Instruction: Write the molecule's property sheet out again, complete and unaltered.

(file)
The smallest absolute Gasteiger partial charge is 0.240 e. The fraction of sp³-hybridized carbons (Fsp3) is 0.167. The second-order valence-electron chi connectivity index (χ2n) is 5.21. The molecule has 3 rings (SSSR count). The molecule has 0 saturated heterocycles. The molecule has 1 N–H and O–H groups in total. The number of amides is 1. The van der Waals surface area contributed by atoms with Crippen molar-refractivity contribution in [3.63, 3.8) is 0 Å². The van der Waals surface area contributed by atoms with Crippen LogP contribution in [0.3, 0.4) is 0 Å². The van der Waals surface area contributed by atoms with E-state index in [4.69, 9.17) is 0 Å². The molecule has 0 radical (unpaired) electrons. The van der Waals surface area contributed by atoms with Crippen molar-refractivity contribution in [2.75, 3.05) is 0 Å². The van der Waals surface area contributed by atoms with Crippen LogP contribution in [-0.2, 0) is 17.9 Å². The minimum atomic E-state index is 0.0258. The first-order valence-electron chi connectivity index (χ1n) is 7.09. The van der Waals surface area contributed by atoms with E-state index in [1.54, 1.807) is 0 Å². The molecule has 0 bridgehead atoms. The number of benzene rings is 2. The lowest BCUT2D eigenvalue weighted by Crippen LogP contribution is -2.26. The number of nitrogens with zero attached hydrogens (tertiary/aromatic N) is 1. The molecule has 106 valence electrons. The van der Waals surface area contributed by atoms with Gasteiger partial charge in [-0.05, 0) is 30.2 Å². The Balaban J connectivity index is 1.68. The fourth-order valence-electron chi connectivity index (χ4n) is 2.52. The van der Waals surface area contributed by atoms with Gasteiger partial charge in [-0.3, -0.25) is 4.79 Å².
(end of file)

The smallest absolute Gasteiger partial charge is 0.240 e. The fraction of sp³-hybridized carbons (Fsp3) is 0.167. The second-order valence-electron chi connectivity index (χ2n) is 5.21. The molecule has 3 rings (SSSR count). The molecule has 0 saturated heterocycles. The molecule has 1 N–H and O–H groups in total. The number of amides is 1. The van der Waals surface area contributed by atoms with Crippen molar-refractivity contribution in [3.63, 3.8) is 0 Å². The van der Waals surface area contributed by atoms with Crippen LogP contribution in [0.3, 0.4) is 0 Å². The van der Waals surface area contributed by atoms with E-state index in [4.69, 9.17) is 0 Å². The molecule has 0 radical (unpaired) electrons. The van der Waals surface area contributed by atoms with Crippen molar-refractivity contribution in [2.75, 3.05) is 0 Å². The van der Waals surface area contributed by atoms with Crippen LogP contribution in [-0.2, 0) is 17.9 Å². The minimum atomic E-state index is 0.0258. The first-order valence-electron chi connectivity index (χ1n) is 7.09. The van der Waals surface area contributed by atoms with E-state index in [1.54, 1.807) is 0 Å². The molecule has 0 bridgehead atoms. The number of benzene rings is 2. The lowest BCUT2D eigenvalue weighted by Crippen LogP contribution is -2.26. The number of nitrogens with zero attached hydrogens (tertiary/aromatic N) is 1. The molecule has 106 valence electrons. The van der Waals surface area contributed by atoms with Gasteiger partial charge in [-0.05, 0) is 30.2 Å². The Balaban J connectivity index is 1.68. The fourth-order valence-electron chi connectivity index (χ4n) is 2.52. The van der Waals surface area contributed by atoms with Gasteiger partial charge in [-0.3, -0.25) is 4.79 Å².